Cycling: Hushovd's spill hands the lead to Hincapie
Monday 03 July 2006
Blood bounced back on to the Tour de France agenda yesterday when overnight leader Thor Hushovd suffered a major haemorrhage in his right arm thanks to a freak accident at the end of the first stage in Strasbourg.
In the 40mph dash for the line, Hushovd, the winner of the opening prologue on Saturday, had a close encounter with - of all things - a giant green cardboard hand doled out by sponsors for the crowd to wave.
The accident bordered on the surreal, but the effects were clearly painful enough. Hushovd made it across the line in ninth place, blood already welling brightly from his arm and well out of the fight for the stage win, taken by Frenchman Jimmy Casper. The burly Norwegian fainted immediately afterwards, his blood splattering other riders nearby him as he collapsed.
"He's got a deep cut in his arm and he's lost a lot of blood." the Tour's doctor, Gerard Porte, reported. "But he should be able to continue."
Despite being the first accident of this year's Tour, it is not the first time that blood has been under discussion in the race. Nearly 200 sachets of the stuff were found by police during a massive anti-doping operation in late May, together with 500 different types of banned drug - a discovery which led slowly but inexorably to the exclusion of Tour favourites Jan Ullrich and Ivan Basso late last week.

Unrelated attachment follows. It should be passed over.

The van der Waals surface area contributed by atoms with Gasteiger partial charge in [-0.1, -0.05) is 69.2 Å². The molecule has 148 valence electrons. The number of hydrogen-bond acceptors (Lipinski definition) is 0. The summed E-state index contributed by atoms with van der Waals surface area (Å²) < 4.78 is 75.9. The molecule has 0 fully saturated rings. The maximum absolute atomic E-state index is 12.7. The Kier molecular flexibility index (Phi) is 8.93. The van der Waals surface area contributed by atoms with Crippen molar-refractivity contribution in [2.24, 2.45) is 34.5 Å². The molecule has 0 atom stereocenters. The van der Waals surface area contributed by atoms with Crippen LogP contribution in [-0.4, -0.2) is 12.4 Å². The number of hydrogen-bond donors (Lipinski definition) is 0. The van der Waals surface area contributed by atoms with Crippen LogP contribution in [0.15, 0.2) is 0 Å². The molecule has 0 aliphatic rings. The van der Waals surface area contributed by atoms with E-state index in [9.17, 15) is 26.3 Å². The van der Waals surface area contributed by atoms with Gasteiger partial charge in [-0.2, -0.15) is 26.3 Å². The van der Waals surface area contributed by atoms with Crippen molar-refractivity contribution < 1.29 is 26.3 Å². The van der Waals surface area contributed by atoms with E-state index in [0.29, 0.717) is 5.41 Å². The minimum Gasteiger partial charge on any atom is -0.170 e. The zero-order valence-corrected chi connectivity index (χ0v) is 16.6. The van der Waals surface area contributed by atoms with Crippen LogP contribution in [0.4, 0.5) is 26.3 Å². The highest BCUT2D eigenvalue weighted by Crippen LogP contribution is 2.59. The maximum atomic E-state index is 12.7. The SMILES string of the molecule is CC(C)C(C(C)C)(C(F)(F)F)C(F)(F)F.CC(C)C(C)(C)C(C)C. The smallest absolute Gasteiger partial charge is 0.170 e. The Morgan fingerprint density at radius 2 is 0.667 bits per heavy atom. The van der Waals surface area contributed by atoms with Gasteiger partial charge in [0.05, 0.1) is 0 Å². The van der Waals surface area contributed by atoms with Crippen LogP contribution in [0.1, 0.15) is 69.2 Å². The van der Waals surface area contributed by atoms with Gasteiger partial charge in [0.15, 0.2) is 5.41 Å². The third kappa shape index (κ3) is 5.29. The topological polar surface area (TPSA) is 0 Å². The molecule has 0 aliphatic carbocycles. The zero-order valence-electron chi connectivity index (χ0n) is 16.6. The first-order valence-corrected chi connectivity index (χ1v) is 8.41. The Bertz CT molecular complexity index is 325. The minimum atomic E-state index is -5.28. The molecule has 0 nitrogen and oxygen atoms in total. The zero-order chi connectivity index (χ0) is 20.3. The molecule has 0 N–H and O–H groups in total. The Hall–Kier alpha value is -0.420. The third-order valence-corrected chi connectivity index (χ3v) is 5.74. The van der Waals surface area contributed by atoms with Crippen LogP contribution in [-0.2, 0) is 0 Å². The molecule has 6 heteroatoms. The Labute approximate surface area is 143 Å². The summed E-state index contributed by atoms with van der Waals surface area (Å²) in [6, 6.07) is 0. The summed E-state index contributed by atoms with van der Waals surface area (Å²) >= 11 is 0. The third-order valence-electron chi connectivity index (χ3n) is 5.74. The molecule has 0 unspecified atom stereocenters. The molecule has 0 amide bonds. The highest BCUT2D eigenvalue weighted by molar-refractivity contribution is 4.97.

Just as their departure overshadowed Hushovd's victory in the opening prologue, so in turn the Norwegian's grisly - but fortunately not overly serious - accident cast a pall over Casper's spectacular win.
"The Little Ghost", as Casper is nicknamed, secured the first Tour victory of his career with a brilliantly timed acceleration in the final 300 metres at Strasbourg.
"It was a strange sprint." Casper said. "I didn't realise til afterwards that riders like [Tom] Boonen [the world champion] and Robbie McEwen were blocked in. Or what had happened to poor Thor."
To add insult to his grisly injury, Hushovd had already lost his leader's jersey thanks to a crafty manoeuvre by the American George Hincapie, who took advantage of a lull in the action to seize a two-second bonus on offer in an intermediate sprint and overhaul Hushovd's 0.7sec lead. Hincapie becomes only the fourth American rider to take the yellow jersey.
Britain's David Millar, racing for the first time since his two-year ban ended in late June, finished securely in the pack in 24th place.
Alasdair Fotheringham writes for Cycling Weekly
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